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Influences
and
opinions

     My guitar playing has been influenced by many of the rock guitarists from the 1960's and 70's  -  Santana, Clapton, Steve Howe(Yes), Hendrix, Allman Bros., Andy Powell(Wishbone Ash), Jeff Beck and numerous others, as well as  players from the jazz and blues genres. However, I don't attempt to imitate anybody. I consider myself to be a musician first and songwriter second, the songs I write partly to challenge myself as a musician. The Jazz-Rock song "Opportunity" is the one on the CD that I consider the most challenging because of its multiple key changes. I try to find musical ideas that have not, (or at least have not often) been explored, within the rock genre.

Musicianship, Rock Music and the "Alternative"

    A musician, by my definition is someone who has an intellectual curiosity about the fundamentals of music, and their application in performance and/or composition. By this standard there are a lot of players and songwriters who are essentially non-musicians, even amongst the most successful bands. This may sound paradoxical, but many players learn to play music by rote without understanding the nuts and bolts of its underlying structure. As a musician who has been playing in bands for more than twenty years now I am constantly dismayed by the musical illiteracy of most players. By "musical illiteracy" I'm not referring to the ability to read and write music notation, it's possible to have an advanced, deep understanding of music without knowing how to read music notation.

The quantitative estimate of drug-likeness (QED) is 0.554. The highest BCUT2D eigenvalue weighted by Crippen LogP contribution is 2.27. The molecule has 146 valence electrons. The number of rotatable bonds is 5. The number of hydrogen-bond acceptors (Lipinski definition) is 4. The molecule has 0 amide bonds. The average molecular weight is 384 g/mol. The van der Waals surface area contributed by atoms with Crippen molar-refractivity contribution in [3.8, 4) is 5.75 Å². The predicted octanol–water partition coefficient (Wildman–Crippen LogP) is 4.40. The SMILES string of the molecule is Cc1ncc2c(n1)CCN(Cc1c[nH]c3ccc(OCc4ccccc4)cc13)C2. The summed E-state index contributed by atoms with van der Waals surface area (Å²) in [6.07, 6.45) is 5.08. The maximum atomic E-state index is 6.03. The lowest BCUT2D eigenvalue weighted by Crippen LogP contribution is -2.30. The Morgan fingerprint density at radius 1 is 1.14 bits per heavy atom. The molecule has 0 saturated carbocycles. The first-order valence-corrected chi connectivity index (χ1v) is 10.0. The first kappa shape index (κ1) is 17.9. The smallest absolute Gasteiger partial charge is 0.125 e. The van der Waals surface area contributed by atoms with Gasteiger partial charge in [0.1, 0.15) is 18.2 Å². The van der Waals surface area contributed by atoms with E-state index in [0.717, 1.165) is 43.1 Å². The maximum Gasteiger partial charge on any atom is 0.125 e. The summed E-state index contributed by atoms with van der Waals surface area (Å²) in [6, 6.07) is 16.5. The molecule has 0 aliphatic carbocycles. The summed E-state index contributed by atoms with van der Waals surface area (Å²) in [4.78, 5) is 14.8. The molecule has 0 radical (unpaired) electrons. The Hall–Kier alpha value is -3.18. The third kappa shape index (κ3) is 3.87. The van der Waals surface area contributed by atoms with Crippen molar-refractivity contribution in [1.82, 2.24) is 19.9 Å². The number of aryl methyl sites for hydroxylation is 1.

Why, when so much information is easily available, is a competent musician such a rare thing?  Of course it's not an all or nothing situation, but a continuum - the road to musical knowledge, but many musicians and songwriters seem to become stalled, very early on in the journey. Firstly, because playing and composing most genres of music can be done by rote, or with a relatively low level of musicianship, and secondly, there is a common mistaken attitude - that music theory knowledge stifles creativity - sorry, but this is wrong, wrong, Wrong! Music theory and a awareness of it's practical application gives a musician/songwriter/composer a deep understanding of the basic building blocks of music, with that comes the possibility of putting them together in new, original ways. The painter Picasso could not have painted the way he did without first learning how to create pictures in a relatively conventional style; rules in painting and in music are made to be broken, but to do it in an artistically valid way you have to understand what the rules are first. For those searching for a significant degree of originality, this is most likely where it will be found - stand on the shoulders of giants if you want to see further. This is not everyone's goal however, many songwriters and players have aspirations to do music that fits comfortably within their chosen genre and no more - nothing wrong with that, there's a market for it. So, for the average musician, music theory know-how enables one to play competently in almost any genre and to add varying degrees of improvisation (spontaneous creativity) to their playing i.e.: A bass player without knowledge of scales, harmony and arpeggio's is limited to playing by rote, and/or playing only the root notes of chords, a musician with the proper music knowledge can create more complex, interesting lines. In my opinion music played by non-musicians is often boring and one-dimensional.